When to Train Your Cannabis Plants
When does a grower need to begin training their plant? Is it during the rooting, vegetative, or flowering phase? The answer depends on what the end goal is. If it’s to keep mother plants healthy and in a position where they can produce vital clones, the plants will need constant training. If you want to ensure the plants stay short throughout the flowering phase, train during the vegetative phase. If you’re trying to redirect a plant’s energy from many growth sites to a few, the first couple weeks of flowering are the time to train.
Unless you plan on growing Christmas-tree-like plants, your crop will need some extent of training. Decide what your goals are — whether it’s shortening vegetative growth, getting larger colas, getting an even canopy, or other considerations — and apply the techniques that will ensure you achieve those goals. You’ll likely find out you need to perform more than one training technique for optimal results.
All training techniques involve manipulating the shape and growth of the plant, most often by bending the stem in a fashion that suits available grow conditions or by diverting the plant’s energy to growth sites that weren’t a priority.
Controlling the Lightning Cycle
If you are growing indoors, you’re going to need to control the growth phase by controlling the amount of light available to your plant. If you are limited to only one outdoor season with restricted plant counts and want to make sure of a bountiful harvest, you may want to train your plants indoors and place them outside during the summer solstice.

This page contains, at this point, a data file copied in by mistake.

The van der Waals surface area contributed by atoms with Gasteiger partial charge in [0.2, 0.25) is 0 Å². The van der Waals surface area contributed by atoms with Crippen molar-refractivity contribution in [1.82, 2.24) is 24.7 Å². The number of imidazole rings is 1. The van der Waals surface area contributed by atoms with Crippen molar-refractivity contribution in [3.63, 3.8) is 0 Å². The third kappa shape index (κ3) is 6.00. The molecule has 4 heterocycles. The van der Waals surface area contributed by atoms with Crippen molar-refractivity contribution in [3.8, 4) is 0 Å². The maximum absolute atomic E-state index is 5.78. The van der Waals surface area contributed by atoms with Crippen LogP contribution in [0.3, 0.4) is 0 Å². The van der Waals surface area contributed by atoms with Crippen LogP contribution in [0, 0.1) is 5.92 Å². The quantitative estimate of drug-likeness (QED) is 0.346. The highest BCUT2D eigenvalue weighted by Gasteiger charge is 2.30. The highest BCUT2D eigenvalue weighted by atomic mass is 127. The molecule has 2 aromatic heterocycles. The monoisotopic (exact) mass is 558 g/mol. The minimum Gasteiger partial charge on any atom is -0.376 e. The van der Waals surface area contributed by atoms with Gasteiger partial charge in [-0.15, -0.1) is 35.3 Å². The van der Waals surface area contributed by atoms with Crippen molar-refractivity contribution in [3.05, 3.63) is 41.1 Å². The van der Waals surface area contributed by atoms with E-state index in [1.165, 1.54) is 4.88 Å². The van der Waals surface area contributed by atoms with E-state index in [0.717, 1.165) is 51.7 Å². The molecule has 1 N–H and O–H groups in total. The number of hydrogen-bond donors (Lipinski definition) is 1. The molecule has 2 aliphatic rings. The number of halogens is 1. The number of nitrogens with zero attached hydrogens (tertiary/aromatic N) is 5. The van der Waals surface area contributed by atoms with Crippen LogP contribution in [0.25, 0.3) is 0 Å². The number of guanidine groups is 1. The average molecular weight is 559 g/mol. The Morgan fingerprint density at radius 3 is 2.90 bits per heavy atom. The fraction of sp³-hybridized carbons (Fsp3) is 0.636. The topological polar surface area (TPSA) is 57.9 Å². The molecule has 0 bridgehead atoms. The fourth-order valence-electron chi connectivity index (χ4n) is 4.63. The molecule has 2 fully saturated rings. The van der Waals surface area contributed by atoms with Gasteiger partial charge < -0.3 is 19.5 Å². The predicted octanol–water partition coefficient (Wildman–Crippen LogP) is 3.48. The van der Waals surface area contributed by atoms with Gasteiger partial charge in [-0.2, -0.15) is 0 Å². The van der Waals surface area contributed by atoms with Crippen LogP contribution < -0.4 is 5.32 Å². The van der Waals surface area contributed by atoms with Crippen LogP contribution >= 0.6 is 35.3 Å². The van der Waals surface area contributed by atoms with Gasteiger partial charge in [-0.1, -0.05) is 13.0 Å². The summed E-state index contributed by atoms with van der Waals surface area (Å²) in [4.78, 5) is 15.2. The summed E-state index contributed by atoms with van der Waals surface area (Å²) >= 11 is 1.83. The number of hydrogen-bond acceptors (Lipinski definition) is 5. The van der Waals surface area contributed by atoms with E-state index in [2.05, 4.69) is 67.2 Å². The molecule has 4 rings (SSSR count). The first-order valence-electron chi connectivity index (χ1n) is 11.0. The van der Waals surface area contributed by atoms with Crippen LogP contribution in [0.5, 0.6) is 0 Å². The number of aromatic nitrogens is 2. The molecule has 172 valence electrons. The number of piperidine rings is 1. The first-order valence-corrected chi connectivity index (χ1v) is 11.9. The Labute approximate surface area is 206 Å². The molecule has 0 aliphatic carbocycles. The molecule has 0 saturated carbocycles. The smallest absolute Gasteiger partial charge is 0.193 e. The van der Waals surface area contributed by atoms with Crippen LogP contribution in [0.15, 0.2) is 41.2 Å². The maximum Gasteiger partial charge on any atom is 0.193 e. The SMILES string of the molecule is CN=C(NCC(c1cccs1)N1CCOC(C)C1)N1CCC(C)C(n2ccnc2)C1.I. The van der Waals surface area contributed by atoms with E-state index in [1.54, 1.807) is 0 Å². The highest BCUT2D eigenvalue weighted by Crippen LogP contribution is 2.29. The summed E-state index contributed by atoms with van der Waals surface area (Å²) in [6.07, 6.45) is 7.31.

Unless your plants are autoflowering, they will stay in the vegetative stage, not producing colas, as long as you keep more than 16 hours of light on them. Doing so will allow you to start rooting a clone indoors and train it to be whatever height you’d like prior to placing it outdoors and letting the natural sun cycle take over.
For example, if you start growing a plant indoors during April or May in the Northern Hemisphere, your plant could be as tall as 10 feet, or 3 meters, by the time you place it outdoors to start flowering. By the time you harvest the plant, it could be well over 15 feet, or 4.6 meters, and produce much more flowers than a plant introduced to the sun at 3 feet, or 0.91 meters, in height.